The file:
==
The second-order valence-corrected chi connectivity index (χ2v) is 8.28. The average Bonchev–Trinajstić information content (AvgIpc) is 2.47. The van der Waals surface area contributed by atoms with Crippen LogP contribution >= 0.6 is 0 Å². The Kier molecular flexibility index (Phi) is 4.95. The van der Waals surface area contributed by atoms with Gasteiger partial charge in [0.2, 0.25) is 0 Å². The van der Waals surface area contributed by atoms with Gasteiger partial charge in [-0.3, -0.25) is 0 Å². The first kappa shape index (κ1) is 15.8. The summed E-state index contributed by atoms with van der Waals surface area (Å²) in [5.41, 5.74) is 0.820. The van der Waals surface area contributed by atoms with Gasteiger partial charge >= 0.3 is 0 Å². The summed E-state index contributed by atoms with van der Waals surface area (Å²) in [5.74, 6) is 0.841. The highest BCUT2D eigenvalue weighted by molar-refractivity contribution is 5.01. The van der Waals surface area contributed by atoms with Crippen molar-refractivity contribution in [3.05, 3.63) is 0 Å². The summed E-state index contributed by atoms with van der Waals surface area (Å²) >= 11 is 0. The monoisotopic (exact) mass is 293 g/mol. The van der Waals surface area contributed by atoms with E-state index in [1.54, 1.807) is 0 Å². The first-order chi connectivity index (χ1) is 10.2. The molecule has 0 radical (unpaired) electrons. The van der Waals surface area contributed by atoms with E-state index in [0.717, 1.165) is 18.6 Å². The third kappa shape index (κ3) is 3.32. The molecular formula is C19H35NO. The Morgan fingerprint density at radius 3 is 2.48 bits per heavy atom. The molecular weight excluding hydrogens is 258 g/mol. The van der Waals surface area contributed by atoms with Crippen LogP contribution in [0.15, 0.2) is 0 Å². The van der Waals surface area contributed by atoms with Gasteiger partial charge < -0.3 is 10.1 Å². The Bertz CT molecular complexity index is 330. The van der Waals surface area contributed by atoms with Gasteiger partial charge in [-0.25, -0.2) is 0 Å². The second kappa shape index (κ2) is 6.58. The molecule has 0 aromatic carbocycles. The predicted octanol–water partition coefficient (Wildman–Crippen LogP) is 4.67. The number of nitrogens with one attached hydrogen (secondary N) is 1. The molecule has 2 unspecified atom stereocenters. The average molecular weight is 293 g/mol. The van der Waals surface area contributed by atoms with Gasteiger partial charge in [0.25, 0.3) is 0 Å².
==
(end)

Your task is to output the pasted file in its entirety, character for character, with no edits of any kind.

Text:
The second-order valence-corrected chi connectivity index (χ2v) is 8.28. The average Bonchev–Trinajstić information content (AvgIpc) is 2.47. The van der Waals surface area contributed by atoms with Crippen LogP contribution >= 0.6 is 0 Å². The Kier molecular flexibility index (Phi) is 4.95. The van der Waals surface area contributed by atoms with Gasteiger partial charge in [0.2, 0.25) is 0 Å². The van der Waals surface area contributed by atoms with Gasteiger partial charge in [-0.3, -0.25) is 0 Å². The first kappa shape index (κ1) is 15.8. The summed E-state index contributed by atoms with van der Waals surface area (Å²) in [5.41, 5.74) is 0.820. The van der Waals surface area contributed by atoms with Gasteiger partial charge >= 0.3 is 0 Å². The summed E-state index contributed by atoms with van der Waals surface area (Å²) in [5.74, 6) is 0.841. The highest BCUT2D eigenvalue weighted by molar-refractivity contribution is 5.01. The van der Waals surface area contributed by atoms with Crippen molar-refractivity contribution in [3.05, 3.63) is 0 Å². The summed E-state index contributed by atoms with van der Waals surface area (Å²) >= 11 is 0. The monoisotopic (exact) mass is 293 g/mol. The van der Waals surface area contributed by atoms with E-state index in [1.54, 1.807) is 0 Å². The first-order chi connectivity index (χ1) is 10.2. The molecule has 0 radical (unpaired) electrons. The van der Waals surface area contributed by atoms with E-state index in [0.717, 1.165) is 18.6 Å². The third kappa shape index (κ3) is 3.32. The molecular formula is C19H35NO. The Morgan fingerprint density at radius 3 is 2.48 bits per heavy atom. The molecular weight excluding hydrogens is 258 g/mol. The van der Waals surface area contributed by atoms with Crippen LogP contribution in [0.15, 0.2) is 0 Å². The van der Waals surface area contributed by atoms with Gasteiger partial charge < -0.3 is 10.1 Å². The Bertz CT molecular complexity index is 330. The van der Waals surface area contributed by atoms with Gasteiger partial charge in [-0.25, -0.2) is 0 Å². The second kappa shape index (κ2) is 6.58. The molecule has 0 aromatic carbocycles. The predicted octanol–water partition coefficient (Wildman–Crippen LogP) is 4.67. The number of nitrogens with one attached hydrogen (secondary N) is 1. The molecule has 2 unspecified atom stereocenters. The average molecular weight is 293 g/mol. The van der Waals surface area contributed by atoms with Gasteiger partial charge in [0.25, 0.3) is 0 Å².